Vocal cord immobility is the second most common abnormality of the larynx in the paediatric population. The team from New York aimed to characterise the long-term swallowing function in a cohort of patients with bilateral vocal cord immobility over a nine-year period. They conducted a retrospective review, and had complete data on 23 patients, which they followed up for a mean of 44 months. Data was collected regarding etiology, co-morbidities, and clinical examination findings. Nine children were considered developmentally delayed, with 14 children being of normal development. Surprisingly the mean age at diagnosis was 14 months. All children had follow-up flexible laryngoscopy and 48% were found to have return of vocal cord function. At diagnosis 60% of children were feeding orally, however despite half the children regaining function of the cords, the percentage of children feeding orally at follow-up was only 70%. They found there was no statistical correlation between VF mobility and swallowing function, but did find that co-morbidities are a significant predictor of long-term swallowing function. Of the nine patients with developmental delay, five (55%) required a gastrostomy tube at the time of presentation and six (67%) maintained a gastrostomy tube at most recent follow-up. Five of 14 patients with normal development (35%) required feeding tubes at the time of diagnosis while only two (14%) required a feeding tube at follow-up. Not surprisingly, neurologic deficit is a poor prognosis for return to oral intake. Paediatric patients with non-neurologic causes of BVFI are more likely to ultimately regain ability to feed orally and this information may benefit clinicians when advising parents on likely outcomes.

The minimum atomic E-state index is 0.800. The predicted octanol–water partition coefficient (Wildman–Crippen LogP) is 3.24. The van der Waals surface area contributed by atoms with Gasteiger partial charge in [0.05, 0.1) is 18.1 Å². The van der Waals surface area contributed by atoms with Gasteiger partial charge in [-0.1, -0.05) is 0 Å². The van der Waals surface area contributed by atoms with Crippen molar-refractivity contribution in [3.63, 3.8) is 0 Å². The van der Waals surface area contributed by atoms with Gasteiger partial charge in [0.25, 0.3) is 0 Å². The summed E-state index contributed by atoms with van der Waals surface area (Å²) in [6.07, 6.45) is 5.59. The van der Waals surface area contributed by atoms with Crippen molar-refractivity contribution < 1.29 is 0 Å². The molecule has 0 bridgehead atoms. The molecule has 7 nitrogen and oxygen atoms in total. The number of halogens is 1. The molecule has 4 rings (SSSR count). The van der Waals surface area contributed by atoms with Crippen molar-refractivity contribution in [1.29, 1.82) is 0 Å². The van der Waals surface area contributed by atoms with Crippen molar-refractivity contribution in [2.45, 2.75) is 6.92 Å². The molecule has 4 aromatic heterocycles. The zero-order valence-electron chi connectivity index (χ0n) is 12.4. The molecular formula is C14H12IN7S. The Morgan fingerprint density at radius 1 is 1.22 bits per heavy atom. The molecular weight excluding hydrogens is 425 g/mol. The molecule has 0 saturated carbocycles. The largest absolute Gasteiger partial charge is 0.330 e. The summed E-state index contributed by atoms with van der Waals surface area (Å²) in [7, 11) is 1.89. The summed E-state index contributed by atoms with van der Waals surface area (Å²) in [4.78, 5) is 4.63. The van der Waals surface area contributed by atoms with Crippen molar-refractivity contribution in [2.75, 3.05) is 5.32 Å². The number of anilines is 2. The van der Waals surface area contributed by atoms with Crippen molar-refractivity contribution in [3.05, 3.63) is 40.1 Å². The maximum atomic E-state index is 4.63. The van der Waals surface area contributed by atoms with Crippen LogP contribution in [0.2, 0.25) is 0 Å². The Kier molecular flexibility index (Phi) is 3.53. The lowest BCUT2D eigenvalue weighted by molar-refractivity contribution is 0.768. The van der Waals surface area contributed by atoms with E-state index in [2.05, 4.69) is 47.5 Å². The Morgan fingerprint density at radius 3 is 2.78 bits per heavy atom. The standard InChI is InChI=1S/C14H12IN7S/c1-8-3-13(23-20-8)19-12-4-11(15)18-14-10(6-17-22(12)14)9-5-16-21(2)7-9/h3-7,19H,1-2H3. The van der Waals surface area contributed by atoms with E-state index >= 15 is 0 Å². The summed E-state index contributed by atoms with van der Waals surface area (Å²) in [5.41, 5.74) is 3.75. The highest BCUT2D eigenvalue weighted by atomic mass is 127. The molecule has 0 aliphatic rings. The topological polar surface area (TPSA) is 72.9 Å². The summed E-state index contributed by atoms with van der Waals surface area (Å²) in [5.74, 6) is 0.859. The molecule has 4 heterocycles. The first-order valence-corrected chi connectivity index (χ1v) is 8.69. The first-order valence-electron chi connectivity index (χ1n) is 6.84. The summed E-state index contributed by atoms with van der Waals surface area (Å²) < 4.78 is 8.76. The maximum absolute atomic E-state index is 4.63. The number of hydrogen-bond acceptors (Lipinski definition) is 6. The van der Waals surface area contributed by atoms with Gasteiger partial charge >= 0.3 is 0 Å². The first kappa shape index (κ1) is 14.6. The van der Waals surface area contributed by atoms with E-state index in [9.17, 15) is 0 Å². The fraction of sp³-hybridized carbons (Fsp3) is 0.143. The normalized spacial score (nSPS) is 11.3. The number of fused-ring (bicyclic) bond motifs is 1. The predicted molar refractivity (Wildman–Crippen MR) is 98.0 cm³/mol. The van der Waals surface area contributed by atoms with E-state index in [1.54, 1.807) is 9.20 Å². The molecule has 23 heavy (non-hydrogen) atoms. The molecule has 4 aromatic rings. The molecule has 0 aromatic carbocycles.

Swallowing function in pediatric patients with bilateral vocal fold immobility.
Hsu J, Tibbetts KM, Wu D, et al.
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Louisa Ferguson

Evelina Childrens Hospital, London, UK.

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